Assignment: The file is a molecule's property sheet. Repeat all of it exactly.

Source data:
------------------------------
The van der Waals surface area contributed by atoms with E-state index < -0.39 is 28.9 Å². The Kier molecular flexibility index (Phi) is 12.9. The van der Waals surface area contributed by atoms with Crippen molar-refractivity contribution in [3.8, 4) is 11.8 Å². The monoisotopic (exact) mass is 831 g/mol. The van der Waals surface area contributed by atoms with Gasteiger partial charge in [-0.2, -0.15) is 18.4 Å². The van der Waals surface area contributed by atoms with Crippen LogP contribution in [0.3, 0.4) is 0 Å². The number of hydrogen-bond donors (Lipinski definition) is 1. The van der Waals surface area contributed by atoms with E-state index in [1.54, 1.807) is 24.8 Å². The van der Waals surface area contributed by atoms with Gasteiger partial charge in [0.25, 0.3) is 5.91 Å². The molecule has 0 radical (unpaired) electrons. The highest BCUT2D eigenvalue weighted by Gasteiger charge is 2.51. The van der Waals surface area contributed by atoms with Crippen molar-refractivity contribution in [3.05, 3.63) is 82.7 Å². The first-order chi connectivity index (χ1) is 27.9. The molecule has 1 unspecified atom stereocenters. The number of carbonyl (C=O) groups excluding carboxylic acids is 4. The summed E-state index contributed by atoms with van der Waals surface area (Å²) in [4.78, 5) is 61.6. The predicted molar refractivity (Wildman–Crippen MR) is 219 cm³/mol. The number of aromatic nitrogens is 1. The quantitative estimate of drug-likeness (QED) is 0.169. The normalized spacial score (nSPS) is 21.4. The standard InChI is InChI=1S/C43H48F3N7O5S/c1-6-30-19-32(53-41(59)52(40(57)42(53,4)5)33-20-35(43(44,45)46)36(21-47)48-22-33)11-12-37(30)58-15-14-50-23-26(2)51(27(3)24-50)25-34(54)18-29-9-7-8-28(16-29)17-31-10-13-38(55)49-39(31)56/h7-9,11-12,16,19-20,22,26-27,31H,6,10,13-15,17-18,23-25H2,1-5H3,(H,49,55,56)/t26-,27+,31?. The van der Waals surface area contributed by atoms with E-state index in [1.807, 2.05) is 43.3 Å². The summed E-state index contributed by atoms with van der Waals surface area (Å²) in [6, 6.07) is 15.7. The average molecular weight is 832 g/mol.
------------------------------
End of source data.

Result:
The van der Waals surface area contributed by atoms with E-state index < -0.39 is 28.9 Å². The Kier molecular flexibility index (Phi) is 12.9. The van der Waals surface area contributed by atoms with Crippen molar-refractivity contribution in [3.8, 4) is 11.8 Å². The monoisotopic (exact) mass is 831 g/mol. The van der Waals surface area contributed by atoms with Gasteiger partial charge in [-0.2, -0.15) is 18.4 Å². The van der Waals surface area contributed by atoms with Crippen LogP contribution in [0.3, 0.4) is 0 Å². The number of hydrogen-bond donors (Lipinski definition) is 1. The van der Waals surface area contributed by atoms with E-state index in [1.54, 1.807) is 24.8 Å². The van der Waals surface area contributed by atoms with Gasteiger partial charge in [0.25, 0.3) is 5.91 Å². The molecule has 0 radical (unpaired) electrons. The highest BCUT2D eigenvalue weighted by Gasteiger charge is 2.51. The van der Waals surface area contributed by atoms with Crippen molar-refractivity contribution in [3.05, 3.63) is 82.7 Å². The first-order chi connectivity index (χ1) is 27.9. The molecule has 1 unspecified atom stereocenters. The number of carbonyl (C=O) groups excluding carboxylic acids is 4. The summed E-state index contributed by atoms with van der Waals surface area (Å²) in [4.78, 5) is 61.6. The predicted molar refractivity (Wildman–Crippen MR) is 219 cm³/mol. The number of aromatic nitrogens is 1. The quantitative estimate of drug-likeness (QED) is 0.169. The normalized spacial score (nSPS) is 21.4. The standard InChI is InChI=1S/C43H48F3N7O5S/c1-6-30-19-32(53-41(59)52(40(57)42(53,4)5)33-20-35(43(44,45)46)36(21-47)48-22-33)11-12-37(30)58-15-14-50-23-26(2)51(27(3)24-50)25-34(54)18-29-9-7-8-28(16-29)17-31-10-13-38(55)49-39(31)56/h7-9,11-12,16,19-20,22,26-27,31H,6,10,13-15,17-18,23-25H2,1-5H3,(H,49,55,56)/t26-,27+,31?. The van der Waals surface area contributed by atoms with E-state index in [1.807, 2.05) is 43.3 Å². The summed E-state index contributed by atoms with van der Waals surface area (Å²) in [6, 6.07) is 15.7. The average molecular weight is 832 g/mol.